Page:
Down to the waterfront, the sea once came up to the vaulted arcades of Piazza Caricamento, a hive of activity, fringed by café-restaurants and the stalls of its market. Genoa's modern commercial nucleus, with big departments stores and pavement cafés in the arcade extends mainly along Via XX Settembre, with natural extensions to the east (Corso Buenos Aires), uphill (the elegant Via Roma e Galleria mazzini) and two pedestrian areas, Quadrilatero and San Vincenzo. A second shopping area is in the heart of the historical centre.
The city is surrounded by old walls and forts.
Genoa is linked with the major cities of Italy, France, and Switzerland by railway and highways. Its port serves as the chief outlet for the agricultural and industrial products of northern Italy and much of central Europe. Cristoforo Colombo International Airport, situated 6 km west of the city, provides domestic and international flights.
The transport system is strongly influenced by: the complex orography, the overcrowded and congested structure, the presence of an heavy industrial area within the city limits and an extended historical centre (considered to be the widest in Europe) that practically separates the town into two parts.
Access to traffic is practically impossible in the historical centre, thereby strongly affecting the town transportation system. The traffic is forced to flow through limited routes across densely populated areas.
Private transportation consisting of 392,000 cars - 32,000 small trucks - 67,000 motor bikes is characterized by one of the slowest average speed in Italy (12.6 km/h). The main urban roads show fluxes above 30,000 vehicles in the interval 7 a.m. - 8 p.m.
The urban public transportation system relies on buses (over 600 vehicles circulating during daytime/working day - 31,000 km travelled/year for a total of 150,000,000 passengers/year) and trains (4,300,000 passengers/year). Underground (3 stops), taxis and "mountain elevator" bring only a marginal contribution.
People are encouraged to use public transport through the creation of "Park and Ride" (10 car parks / 1000 vehicles), public transport reserved traffic lanes, and the integration of buses and trains: with the same ticket (0,45 Euros / 90 minutes), one can travel within the town limits having access to both buses and trains (coastal trains every 20 minutes during rush hours).
More than other, the cuisine of Liguria has deep roots in the past and close ties to its environment: scarcely-available land, tiny allotments perched on hills and olive groves. Aromatic herbs and wild varieties are used to flavour many dishes. Traces of Genoa's links with the Far East can be seen in the use of pistachios, sultanas, candied fruit and orange flower water in pandolce, the traditional cake. Between the traditional dishes: focaccia (a bread-like product, tasty, soft and crisp at the same time, with good Ligurian Riviera olive oil and the right amount of salt sprinkled over the surface), farinata (cickpea fritters), stuffed vegetables, savoury pies, stockfish fritters, several types of (filled) pasta with different kind of sauces (walnut sauce and, of course, pesto). Vermentino, Rossese and Pigato are some of the local wines to accompany a meal.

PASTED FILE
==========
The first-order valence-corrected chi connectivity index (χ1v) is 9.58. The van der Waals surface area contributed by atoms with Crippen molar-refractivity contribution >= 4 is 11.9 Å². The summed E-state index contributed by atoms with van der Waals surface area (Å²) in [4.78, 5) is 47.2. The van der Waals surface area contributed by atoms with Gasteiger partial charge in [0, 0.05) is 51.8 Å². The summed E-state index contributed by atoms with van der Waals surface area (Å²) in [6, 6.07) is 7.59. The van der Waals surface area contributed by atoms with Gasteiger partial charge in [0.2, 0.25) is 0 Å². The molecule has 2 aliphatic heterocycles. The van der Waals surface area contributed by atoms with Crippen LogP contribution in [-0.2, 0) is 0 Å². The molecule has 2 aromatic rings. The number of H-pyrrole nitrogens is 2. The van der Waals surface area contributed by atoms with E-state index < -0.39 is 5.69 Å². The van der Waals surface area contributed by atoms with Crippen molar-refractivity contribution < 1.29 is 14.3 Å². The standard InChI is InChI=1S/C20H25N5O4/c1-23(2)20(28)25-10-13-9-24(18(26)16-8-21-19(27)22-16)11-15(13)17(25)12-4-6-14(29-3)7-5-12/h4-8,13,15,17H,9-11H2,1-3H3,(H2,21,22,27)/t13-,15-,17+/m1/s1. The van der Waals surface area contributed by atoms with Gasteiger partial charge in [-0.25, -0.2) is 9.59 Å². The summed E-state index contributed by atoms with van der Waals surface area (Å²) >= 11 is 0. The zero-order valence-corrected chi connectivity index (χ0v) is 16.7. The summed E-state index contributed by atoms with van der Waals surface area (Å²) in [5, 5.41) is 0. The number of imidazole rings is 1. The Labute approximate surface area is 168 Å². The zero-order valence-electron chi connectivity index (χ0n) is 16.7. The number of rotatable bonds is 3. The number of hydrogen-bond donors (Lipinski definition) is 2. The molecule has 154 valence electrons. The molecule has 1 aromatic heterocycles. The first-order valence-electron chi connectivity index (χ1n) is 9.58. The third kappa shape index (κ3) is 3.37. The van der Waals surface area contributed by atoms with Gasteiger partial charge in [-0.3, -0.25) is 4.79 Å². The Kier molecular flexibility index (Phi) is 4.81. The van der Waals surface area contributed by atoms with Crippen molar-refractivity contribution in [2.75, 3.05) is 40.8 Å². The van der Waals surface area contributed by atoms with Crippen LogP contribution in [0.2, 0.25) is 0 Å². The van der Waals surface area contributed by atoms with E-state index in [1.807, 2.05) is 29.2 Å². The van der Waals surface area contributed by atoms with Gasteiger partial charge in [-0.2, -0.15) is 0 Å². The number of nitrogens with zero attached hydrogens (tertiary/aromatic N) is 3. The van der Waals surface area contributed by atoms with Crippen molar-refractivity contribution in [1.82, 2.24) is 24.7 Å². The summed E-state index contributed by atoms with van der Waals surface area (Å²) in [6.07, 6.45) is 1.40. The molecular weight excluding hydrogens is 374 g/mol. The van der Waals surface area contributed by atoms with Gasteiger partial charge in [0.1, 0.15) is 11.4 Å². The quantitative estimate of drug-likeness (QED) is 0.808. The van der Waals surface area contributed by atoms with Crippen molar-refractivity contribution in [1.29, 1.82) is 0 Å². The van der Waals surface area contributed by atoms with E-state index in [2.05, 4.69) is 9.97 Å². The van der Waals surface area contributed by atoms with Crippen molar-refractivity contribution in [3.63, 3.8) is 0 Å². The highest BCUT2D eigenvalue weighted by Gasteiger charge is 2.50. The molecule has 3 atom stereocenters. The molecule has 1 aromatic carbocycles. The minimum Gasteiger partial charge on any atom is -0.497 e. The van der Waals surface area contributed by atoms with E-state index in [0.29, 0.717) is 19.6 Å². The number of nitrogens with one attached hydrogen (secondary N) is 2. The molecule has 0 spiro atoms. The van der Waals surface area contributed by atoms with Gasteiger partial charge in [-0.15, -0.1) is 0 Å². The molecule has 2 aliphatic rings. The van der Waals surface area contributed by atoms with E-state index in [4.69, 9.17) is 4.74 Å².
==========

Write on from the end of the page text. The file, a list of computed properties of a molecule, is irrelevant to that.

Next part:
In recent years urban development has redrawn the architectural geometry and managed to create a spectacular effect without in the least compromising Genoa's historic heritage. Genoa's Old Port was first refurbished in 1992 to mark the Columbus anniversary celebration: the idea was to create a seamless, open-ended link between the city and the sea. Just as the "Bigo" (Genoa's panoramic lift) rises out of the water, the Port's other features look out onto the sea. The Aquarium is unique in Europe for the size of its tank, which hold over 5 million litres of water and authentic Mediterranean and ocean environments, including the coral reefs of the Caribbean and the Red Sea. The Expo gave back the city her old harbour, now completely renovated, with the new convention centre (8,500 squared meters, 18 conference rooms) in the Cotton Warehouses forming a splendid centre-piece.
The University of Genoa (founded 1471) is an important centre of higher learning in northern Italy. The city always has several commercial colleges and a school of navigation.
With respect to the main developments in the transportation system, the underground (presently 3 stops) is extended to connect the harbour and the main train stations and the possibility of connecting the most densely populated valleys with the centre by shuttle train lines is under analysis. More radical long term scenarios are related to strengthen the east/west connection by improving the inland motorway system and/or by the constructions of a new coastal fast route using reclaimed industrial areas in combination with one or two bridges (total length more than 500 m, and 75 m high to allow the passage of the main cruising ships) or a tunnel (about 1,500 m long). First estimations suggest a cost about 350 million Euros for the bridge solutions, and about 200 million Euros for the tunnel one.